The key is not to let the situation get to the enforcement stage in the first place. While some contractual breaches are unavoidable, most are the result of one the parties ignoring warning signs or not taking advantage of the contractual process. For example, a recent client of mine negotiated the terms of an engagement which included the standard items such as dates, time, repertoire, and fees. Everyone agreed. However, when she sent the contract to the presenter, the presenter discovered that the artist expected additional costs to be paid for transportation. My client, on the other hand, discovered that the presenter wanted the artist to obtain insurance to cover all the members of his orchestra. Neither of these topics had been discovered during the initial discussions. Fortunately, both my client and the presenter took the time to read the contract. Even more fortunately, both parties scheduled a time to talk about their respective concerns, worked out compromises, re-drafted the contract, and everything worked out great. Similarly, I was recently negotiation a recording contract on behalf of an artist. When I tried to discuss certain contractual discrepancies and concerns with the other party, rather than engage in solutions, they merely insisted I should trust them and enter into the deal based on “good faith.” That made me trust them even less. My artist really wanted this deal, but I convinced them not to take the risk. In the end, we wound up finding a better deal.

In your case, if your contract provided for two deposits, and the promoter didn’t pay either one, at what point did you not realize that this train was going to jump the tracks? That’s like sending off a contract, not getting a response back from the presenter or manager, having the other party  ignore your phone calls and emails, and the pretending to be shocked to find out the deal is being cancelled…you can’t cancel what was never a deal in the first place. At the time the deadline for the first deposit came and went, that was your time to stop and evaluate whether or not to proceed. If, your professional judgment, it was worth waiting until the second deposit was due, great. However, by the time the second deposit deadline came, that should have been the time to bail. If you decided to rely solely on the contract to protect you, then you were also accepting the fact that if the presenter didn’t pay or cancelled at the last minute, you would have to enforce payment by filing a lawsuit. There are many times that rolling the dice makes legitimate business sense, but you have to accept that for what it is—gambling. Unless you want to incur legal fees and court costs, not to mention lost time, if you gamble and lose, move on.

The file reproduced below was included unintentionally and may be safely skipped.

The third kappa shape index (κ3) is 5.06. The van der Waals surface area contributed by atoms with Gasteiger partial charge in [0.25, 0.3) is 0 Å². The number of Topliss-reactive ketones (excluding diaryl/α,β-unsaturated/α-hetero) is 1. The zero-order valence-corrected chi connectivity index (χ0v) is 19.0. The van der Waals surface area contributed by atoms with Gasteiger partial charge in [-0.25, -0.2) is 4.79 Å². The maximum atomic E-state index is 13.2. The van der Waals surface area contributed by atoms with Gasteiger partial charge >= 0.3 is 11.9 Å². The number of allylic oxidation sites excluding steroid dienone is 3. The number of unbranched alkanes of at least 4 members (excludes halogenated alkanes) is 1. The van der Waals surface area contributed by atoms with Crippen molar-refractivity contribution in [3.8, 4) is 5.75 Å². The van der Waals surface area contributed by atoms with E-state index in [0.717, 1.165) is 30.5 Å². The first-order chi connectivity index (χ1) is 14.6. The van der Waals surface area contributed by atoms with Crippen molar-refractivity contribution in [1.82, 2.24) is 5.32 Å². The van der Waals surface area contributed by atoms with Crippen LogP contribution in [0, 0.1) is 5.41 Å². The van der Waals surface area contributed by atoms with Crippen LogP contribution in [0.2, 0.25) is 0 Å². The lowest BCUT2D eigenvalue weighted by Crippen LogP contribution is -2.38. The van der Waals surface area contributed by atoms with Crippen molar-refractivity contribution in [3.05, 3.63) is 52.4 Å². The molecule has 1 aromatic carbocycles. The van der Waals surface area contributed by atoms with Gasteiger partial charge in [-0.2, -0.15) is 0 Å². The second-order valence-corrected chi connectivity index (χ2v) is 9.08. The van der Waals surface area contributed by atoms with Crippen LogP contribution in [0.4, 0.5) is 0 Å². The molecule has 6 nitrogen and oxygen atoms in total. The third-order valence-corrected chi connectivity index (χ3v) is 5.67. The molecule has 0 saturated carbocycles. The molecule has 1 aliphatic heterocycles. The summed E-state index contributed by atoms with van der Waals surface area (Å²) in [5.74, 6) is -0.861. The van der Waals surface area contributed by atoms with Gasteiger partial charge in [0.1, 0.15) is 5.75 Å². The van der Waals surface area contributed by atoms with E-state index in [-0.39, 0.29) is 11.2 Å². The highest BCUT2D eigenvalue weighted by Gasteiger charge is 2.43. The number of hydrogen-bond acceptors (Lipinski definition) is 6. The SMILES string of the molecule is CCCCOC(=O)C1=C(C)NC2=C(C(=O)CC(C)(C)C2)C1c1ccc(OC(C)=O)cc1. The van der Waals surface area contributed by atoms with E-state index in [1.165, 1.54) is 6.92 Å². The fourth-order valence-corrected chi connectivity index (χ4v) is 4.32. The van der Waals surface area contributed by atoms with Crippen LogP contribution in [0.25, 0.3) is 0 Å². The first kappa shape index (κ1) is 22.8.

This is inherently a risky business. Contracts allow you evaluate and, in some instances, minimalize risk, but never eliminate it. Only you can protect you. You and a little pixie dust.


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The purpose of this blog is to provide general advice and guidance, not legal advice. Please consult with an attorney familiar with your specific circumstances, facts, challenges, medications, psychiatric disorders, past-lives, karmic debt, and anything else that may impact your situation before drawing any conclusions, deciding upon a course of action, sending a nasty email, filing a lawsuit, or doing anything rash!